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US Sunshine Act

Pharmaceutical Industry–Sponsored Meals and Physician Prescribing Patterns for Medicare Beneficiaries

Physician-industry relationships—including sponsored meals and promotional speaking fees—are at the center of an international debate, intensified by recent transparency efforts in the United States and the European Union. In the United States, in the last 5 months of 2013, 4.3 million industry payments totaling $3.4 billion were made to more than 470 000 physicians and 1000 teaching hospitals. Although some argue that industry-sponsored meals and payments facilitate the discussion of novel treatments, others have raised concerns about their potential to influence prescribing behavior. Studies suggest that physician-industry relationships are associated with increased prescribing of brand-name drugs. Although most studies have relied …

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Is 2016 The Year That CMS Starts Fining Sunshine Act Violators?

The third annual Physician Payments Sunshine Act (“Sunshine Act”) reporting deadline has come and gone. If you are an applicable manufacturer and this law is news to you, you might be getting fined. The most recent reporting deadline was March 31st, 2016. Previous reporting cycles included 2013 (partial report out) and 2014. Failure to report can result in Civil Monetary Penalties (“CMPs”) assessed by the Centers for Medicare and Medicaid Services (“CMS”) and bad publicity. Presumptively, when CMS fines the first manufacturer or group purchasing organizations (“GPOs”) for a reporting failure, it will be publicized in order to compel industry …

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US Sunshine Act : Check your 2015 Open Payments data

CMS, Sunshine Act, Transparency

By Shantanu Agrawal, M.D, Deputy Administrator and Director of CMS’ Center for Program Integrity The Centers for Medicare & Medicaid Services’ continues to publish data from applicable manufacturers and group purchasing organizations (GPOs) about payments they make to physicians and teaching hospitals on its website, https://openpaymentsdata.cms.gov/. We’re pleased that the public has searched Open Payments data more than 6.3 million times. Doctors, teaching hospitals and others receiving payments or other transfers of value that are sent to us from reporting entities, should take steps to ensure that this information about you, your related research, ownership, and other financial concerns are …

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U.S. Seeks Records of 80,000 Novartis `Sham’ Events for Doctors

The U.S. is asking Novartis AG to provide records of about 80,000 “sham” events in which the government says doctors were wined and dined so they would prescribe the company’s cardiovascular drugs to their patients. The Swiss drugmaker and the Manhattan U.S. Attorney are engaged in a whistle-blower lawsuit that alleges Novartis provided illegal kickbacks to health-care providers through bogus educational programs at high-end restaurants and sports bars where the drugs were barely discussed. In a filing Friday, the U.S. said it needs Novartis to provide information to support its allegation that the company defrauded federal health-care programs of hundreds …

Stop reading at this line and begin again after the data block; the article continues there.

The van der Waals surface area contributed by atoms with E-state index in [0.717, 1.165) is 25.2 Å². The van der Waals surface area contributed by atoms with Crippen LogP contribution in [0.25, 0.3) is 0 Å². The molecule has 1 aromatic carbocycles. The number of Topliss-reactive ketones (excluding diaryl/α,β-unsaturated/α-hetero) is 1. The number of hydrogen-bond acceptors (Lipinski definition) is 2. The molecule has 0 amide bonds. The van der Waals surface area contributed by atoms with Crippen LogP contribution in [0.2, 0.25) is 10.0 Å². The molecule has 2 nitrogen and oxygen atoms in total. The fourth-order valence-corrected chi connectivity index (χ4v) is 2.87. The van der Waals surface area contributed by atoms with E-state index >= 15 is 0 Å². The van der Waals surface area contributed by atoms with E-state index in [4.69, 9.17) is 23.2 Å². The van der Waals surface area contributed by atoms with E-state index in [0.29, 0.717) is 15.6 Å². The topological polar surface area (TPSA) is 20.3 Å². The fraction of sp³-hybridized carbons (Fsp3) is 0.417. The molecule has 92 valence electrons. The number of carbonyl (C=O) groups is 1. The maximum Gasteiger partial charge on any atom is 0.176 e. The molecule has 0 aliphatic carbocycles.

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Compliance Officers as Chief Data Analyst

Transparence santé, Sunshine Act

March 18, 2016 by Thomas Sullivan. With the US Sunshine reporting data fast approaching March 31, compliance teams are heads down in getting the spend records collected, audited and ready for final reporting. The frenzy of systems issues (both internal and CMS), personnel challenges and vendor management makes the race to the finish line a close call for most compliance team. How does one take a break to analyze the data before it goes in for submission? What are the risks for submitting data in the public domain without a pre-audit and analytical review? After conversations with a variety of …

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Now There’s Proof: Docs Who Get Company Cash Tend to Prescribe More Brand-Name Meds

This story was co-published with NPR, the Boston Globe and the Tampa Bay Times. Doctors have long disputed that the payments they receive from pharmaceutical companies have any relationship to how they prescribe drugs. There’s been little evidence to settle the matter — until now. A ProPublica analysis has found for the first time that doctors who receive payments from the medical industry do indeed tend to prescribe drugs differently than their colleagues who don’t. And the more money they receive, on average, the more brand-name medications they prescribe. We matched records on payments from pharmaceutical and medical device makers …

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